Mike Delamont confronts difficult childhood in ‘Mama’s Boy’

Culture Theatre

On Mar. 8, Mama’s Boy opened the 10th annual Spark Festival at the Belfry Theatre.

Mike Delamont used every part of his towering six-foot-six frame to deliver a moving, intimate performance in his one man show — based on the true story of his own life.

Known for his critically acclaimed show God is a Scottish Drag Queen, and his many appearances on CBC’s The Debaters, Delamont was as funny as one would expect.

What viewers may not have anticipated, however, is how well Delamont used the dynamic range of his low, resonant voice. He brought nuance to every impression, and a ring of truth to every song. No summary of the plot could do justice to all of the different places Delamont took the audience throughout the performance.

Delamont committed equally to the high-pitched impression of his mother and  the B.C. accent shared amongst his friends and extended family. That commitment brought all of his characters to life before the captivated audience. Suspending their disbelief so easily, Delamont gave the audience a glimpse into how he survived growing up with his alcoholic single mother, June.

Despite insisting that he couldn’t hold a tune, Delamont sang very well. He used music as a coping mechanism throughout his life and used it masterfully in the show to convey his vulnerability and growth. When the daily struggle with his mother would become too much, he would “throw on some large, noise cancelling headphones, and disappear.” The power of music in his life was not lost on a single audience member, who erupted into applause after each of his songs.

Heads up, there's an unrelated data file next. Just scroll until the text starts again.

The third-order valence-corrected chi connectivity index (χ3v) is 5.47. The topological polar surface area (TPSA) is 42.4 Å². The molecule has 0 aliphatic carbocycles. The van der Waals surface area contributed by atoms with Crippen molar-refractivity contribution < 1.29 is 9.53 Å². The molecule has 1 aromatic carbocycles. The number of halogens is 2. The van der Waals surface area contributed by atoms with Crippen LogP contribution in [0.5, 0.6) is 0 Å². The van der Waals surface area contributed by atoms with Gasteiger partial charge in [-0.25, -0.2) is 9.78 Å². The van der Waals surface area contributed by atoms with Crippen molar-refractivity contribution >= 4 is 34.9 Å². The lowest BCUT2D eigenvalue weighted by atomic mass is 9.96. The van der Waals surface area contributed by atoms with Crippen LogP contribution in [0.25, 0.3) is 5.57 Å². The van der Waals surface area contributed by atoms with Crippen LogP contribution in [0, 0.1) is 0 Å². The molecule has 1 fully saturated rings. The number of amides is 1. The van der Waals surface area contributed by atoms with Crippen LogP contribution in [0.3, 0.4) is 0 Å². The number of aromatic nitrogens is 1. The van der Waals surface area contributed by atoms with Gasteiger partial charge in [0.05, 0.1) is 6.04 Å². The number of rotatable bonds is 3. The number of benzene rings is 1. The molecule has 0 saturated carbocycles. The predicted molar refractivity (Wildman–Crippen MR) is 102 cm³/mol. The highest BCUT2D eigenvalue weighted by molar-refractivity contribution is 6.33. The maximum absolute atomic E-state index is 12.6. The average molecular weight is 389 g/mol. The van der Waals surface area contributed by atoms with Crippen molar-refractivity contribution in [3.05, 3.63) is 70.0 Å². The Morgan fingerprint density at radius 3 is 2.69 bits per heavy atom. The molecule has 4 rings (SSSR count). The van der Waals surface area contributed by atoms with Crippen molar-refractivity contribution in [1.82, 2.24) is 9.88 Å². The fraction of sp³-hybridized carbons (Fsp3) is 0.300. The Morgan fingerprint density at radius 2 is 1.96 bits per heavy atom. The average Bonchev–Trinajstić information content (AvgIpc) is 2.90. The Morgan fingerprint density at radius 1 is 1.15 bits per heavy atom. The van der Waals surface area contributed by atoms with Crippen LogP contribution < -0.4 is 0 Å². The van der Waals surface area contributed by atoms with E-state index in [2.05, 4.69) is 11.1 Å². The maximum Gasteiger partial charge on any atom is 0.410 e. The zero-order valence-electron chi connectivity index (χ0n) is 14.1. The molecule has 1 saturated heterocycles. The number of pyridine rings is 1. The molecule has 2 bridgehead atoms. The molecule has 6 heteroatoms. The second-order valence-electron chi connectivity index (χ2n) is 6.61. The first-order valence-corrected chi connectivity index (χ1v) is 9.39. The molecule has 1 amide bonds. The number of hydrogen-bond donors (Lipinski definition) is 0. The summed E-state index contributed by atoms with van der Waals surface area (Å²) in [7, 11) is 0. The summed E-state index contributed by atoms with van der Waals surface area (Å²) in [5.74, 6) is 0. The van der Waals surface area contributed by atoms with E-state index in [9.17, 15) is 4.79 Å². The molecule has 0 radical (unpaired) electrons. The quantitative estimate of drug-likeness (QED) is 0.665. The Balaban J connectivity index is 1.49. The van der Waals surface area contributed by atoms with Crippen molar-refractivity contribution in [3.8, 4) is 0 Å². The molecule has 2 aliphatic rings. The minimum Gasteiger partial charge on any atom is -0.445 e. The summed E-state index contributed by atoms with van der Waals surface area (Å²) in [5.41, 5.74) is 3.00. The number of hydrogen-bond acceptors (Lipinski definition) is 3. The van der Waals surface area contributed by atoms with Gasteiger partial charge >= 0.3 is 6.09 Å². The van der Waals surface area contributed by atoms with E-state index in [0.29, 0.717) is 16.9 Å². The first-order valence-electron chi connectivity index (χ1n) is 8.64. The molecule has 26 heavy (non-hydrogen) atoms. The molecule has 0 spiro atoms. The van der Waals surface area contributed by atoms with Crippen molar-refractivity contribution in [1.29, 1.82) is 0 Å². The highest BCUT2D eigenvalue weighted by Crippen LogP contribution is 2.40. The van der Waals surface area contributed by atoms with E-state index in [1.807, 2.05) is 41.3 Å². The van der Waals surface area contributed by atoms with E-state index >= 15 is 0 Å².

The performance was one of the most intimate I have ever seen. Delamont explained at the end that, “I was afraid you would judge my mother and I — that you wouldn’t like us,” adding “this story was my greatest fear.”

Sharing details with the audience that might otherwise remain confined to a counsellor’s office, Delamont could not be applauded enough for baring himself before a crowd of 150 strangers.

We listened to him describe cleaning up the urine-soaked sheets and blood-stained carpets that were all too familiar in his childhood. Delamont relives the recurring fear of opening his front door, expecting to find his mother collapsed, non-responsive, at the bottom of the staircase.

Delamont makes it clear that even though June was an alcoholic, she was more than just his mother. She was also his friend,  and he loved her in spite of the mistakes she made. The two standing ovations that Delamont received could have been purely for the forgiveness he found on stage — but they were also for the memorable, honest show that was Mama’s Boy.